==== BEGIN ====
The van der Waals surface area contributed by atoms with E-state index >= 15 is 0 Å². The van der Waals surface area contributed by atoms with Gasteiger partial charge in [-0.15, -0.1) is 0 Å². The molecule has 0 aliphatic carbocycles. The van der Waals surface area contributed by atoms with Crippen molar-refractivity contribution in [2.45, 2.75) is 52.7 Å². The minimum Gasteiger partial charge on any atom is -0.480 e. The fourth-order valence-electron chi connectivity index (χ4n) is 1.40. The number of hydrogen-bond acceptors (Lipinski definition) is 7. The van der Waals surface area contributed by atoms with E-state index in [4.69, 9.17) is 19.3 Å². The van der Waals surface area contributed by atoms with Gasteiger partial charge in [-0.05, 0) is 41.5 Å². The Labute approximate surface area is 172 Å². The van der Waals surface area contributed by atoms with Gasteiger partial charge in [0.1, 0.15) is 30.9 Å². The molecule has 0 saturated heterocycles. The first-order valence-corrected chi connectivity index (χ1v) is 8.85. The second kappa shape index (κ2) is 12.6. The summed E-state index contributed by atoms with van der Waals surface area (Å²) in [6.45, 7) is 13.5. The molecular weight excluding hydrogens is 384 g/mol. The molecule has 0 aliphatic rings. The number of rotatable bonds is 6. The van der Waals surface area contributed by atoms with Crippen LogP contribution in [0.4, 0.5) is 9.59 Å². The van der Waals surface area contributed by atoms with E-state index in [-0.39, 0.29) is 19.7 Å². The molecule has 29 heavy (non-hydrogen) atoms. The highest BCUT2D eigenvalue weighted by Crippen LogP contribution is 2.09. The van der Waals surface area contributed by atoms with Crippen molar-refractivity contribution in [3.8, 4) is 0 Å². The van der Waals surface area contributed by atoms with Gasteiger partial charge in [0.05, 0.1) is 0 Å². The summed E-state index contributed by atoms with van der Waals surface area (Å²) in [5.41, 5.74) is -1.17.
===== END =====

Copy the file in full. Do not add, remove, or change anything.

The van der Waals surface area contributed by atoms with E-state index >= 15 is 0 Å². The van der Waals surface area contributed by atoms with Gasteiger partial charge in [-0.15, -0.1) is 0 Å². The molecule has 0 aliphatic carbocycles. The van der Waals surface area contributed by atoms with Crippen molar-refractivity contribution in [2.45, 2.75) is 52.7 Å². The minimum Gasteiger partial charge on any atom is -0.480 e. The fourth-order valence-electron chi connectivity index (χ4n) is 1.40. The number of hydrogen-bond acceptors (Lipinski definition) is 7. The van der Waals surface area contributed by atoms with E-state index in [4.69, 9.17) is 19.3 Å². The van der Waals surface area contributed by atoms with Gasteiger partial charge in [-0.05, 0) is 41.5 Å². The Labute approximate surface area is 172 Å². The van der Waals surface area contributed by atoms with Gasteiger partial charge in [0.1, 0.15) is 30.9 Å². The molecule has 0 saturated heterocycles. The first-order valence-corrected chi connectivity index (χ1v) is 8.85. The second kappa shape index (κ2) is 12.6. The summed E-state index contributed by atoms with van der Waals surface area (Å²) in [6.45, 7) is 13.5. The molecular weight excluding hydrogens is 384 g/mol. The molecule has 0 aliphatic rings. The number of rotatable bonds is 6. The van der Waals surface area contributed by atoms with Crippen LogP contribution in [0.4, 0.5) is 9.59 Å². The van der Waals surface area contributed by atoms with E-state index in [-0.39, 0.29) is 19.7 Å². The molecule has 29 heavy (non-hydrogen) atoms. The highest BCUT2D eigenvalue weighted by Crippen LogP contribution is 2.09. The van der Waals surface area contributed by atoms with Crippen molar-refractivity contribution in [3.8, 4) is 0 Å². The van der Waals surface area contributed by atoms with Gasteiger partial charge in [0.05, 0.1) is 0 Å². The summed E-state index contributed by atoms with van der Waals surface area (Å²) in [5.41, 5.74) is -1.17.